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bits Meet You at the Market Boschendal in the Stellenbosch Winelands has been synonymous with the finest in country living for centuries – from its origins as a private estate to its rebirth as one of the country’s premier destinations for visitors, complete with wine, food and good living in plentiful supply. Now Place de Boschendal continues this tradition of hospitality. Place de Boschendal is open on Saturdays from 09h00 to 17h00, during which time the estate’s historic courtyard is transformed into a bustling farmer’s market in step with the time-honoured French way of life. Here visitors can stock up on fresh fruit and vegetables, artisanal bread, local cheeses, beautiful confectioneries, fine oils, spices and homemade preserves. Visitors are encouraged to make the most of their culinary purchases by enjoying a relaxing picnic lunch in the estate’s grounds accompanied by some of Boschendal’s delicious wines. Visit www.boschendal.com for more information.

The Perfect Pairing New York-based artist and designer and former graffiti phenomenon, KAWS, has paired up with Hennessy Cognac in a meeting of tradition and progressive, iconic aesthetics to create a limited edition VS bottle. The artist’s unique blend of art sensibility and commercial imagery – notably his bold use of colour and savvy tweaking of popular media icons – made him the obvious choice for a bold artistic collaboration with the luxury brand. Each limited edition KAWS Hennessy VS bottle is adorned with not only the artists’ signature artwork, but also includes his philosophy written on the back of the bottle in his own hand: “Friends, work, music, art/It’s important to find the right blend.” The KAWS limited edition bottle goes on sale in South Africa mid-February 2012 at selected stores. Visit Facebook.com/HennessySA for more information.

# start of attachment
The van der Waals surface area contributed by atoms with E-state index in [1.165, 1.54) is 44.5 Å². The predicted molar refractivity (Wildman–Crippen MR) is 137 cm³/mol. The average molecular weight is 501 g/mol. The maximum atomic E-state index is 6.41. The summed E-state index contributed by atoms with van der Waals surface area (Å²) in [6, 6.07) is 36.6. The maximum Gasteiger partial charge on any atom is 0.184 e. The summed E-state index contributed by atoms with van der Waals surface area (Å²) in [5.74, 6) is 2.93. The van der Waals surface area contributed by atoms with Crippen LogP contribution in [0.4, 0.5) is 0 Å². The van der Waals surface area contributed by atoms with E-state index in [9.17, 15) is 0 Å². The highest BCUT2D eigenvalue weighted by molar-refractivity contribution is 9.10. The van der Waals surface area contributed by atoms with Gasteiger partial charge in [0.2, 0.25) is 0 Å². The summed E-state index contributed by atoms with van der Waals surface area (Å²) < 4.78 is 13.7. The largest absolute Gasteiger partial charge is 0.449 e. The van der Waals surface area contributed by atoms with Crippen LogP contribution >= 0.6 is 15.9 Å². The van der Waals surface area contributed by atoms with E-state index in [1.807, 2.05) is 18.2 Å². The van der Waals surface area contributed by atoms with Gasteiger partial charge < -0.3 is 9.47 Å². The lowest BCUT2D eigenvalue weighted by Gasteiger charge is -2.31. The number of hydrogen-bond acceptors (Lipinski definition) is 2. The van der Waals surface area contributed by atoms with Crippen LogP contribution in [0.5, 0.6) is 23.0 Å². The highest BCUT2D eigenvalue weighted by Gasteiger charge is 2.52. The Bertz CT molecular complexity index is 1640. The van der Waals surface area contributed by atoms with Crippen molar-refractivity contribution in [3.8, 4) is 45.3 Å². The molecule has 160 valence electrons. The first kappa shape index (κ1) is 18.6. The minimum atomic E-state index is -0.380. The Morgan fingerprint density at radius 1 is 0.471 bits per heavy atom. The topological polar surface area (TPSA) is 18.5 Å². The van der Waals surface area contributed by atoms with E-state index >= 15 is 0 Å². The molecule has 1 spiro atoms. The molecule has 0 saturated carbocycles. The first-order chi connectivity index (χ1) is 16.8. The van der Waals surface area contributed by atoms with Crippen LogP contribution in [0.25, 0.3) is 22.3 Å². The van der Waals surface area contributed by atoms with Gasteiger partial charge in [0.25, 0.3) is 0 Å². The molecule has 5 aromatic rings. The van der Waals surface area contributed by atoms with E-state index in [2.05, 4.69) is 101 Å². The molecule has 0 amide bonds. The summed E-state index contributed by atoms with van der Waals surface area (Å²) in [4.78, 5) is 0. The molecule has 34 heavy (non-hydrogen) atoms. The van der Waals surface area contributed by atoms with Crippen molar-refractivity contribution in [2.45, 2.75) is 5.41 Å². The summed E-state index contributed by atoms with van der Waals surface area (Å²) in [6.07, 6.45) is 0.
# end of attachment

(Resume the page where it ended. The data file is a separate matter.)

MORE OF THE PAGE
For a Very Happy Valentine’s Day For the perfect Valentine’s Day present, look no further than Shimansky. The Evolym ring (“my love” spelled backwards) is a unique solitaire diamond ring, which radiates a true brilliance when viewed from any angle due to its 360-degree exposure to the light. Each Evolym ring is handmade with precision and technical expertise to ensure that it has the appearance of a delicately set solitaire diamond, yet is firmly secured between three bands. Another wonderful gift option is the Shimansky Supernova Collection, which is designed to cast a smouldering glow on anyone wearing it. This meticulously crafted range consists of diamond rings, earrings and pendants in four shapes – round, square, marquise and heart. Each of these is available in either 18 k white, yellow or rose gold. For more information, contact +27 21 421 2788 or visit www.shimansky.com.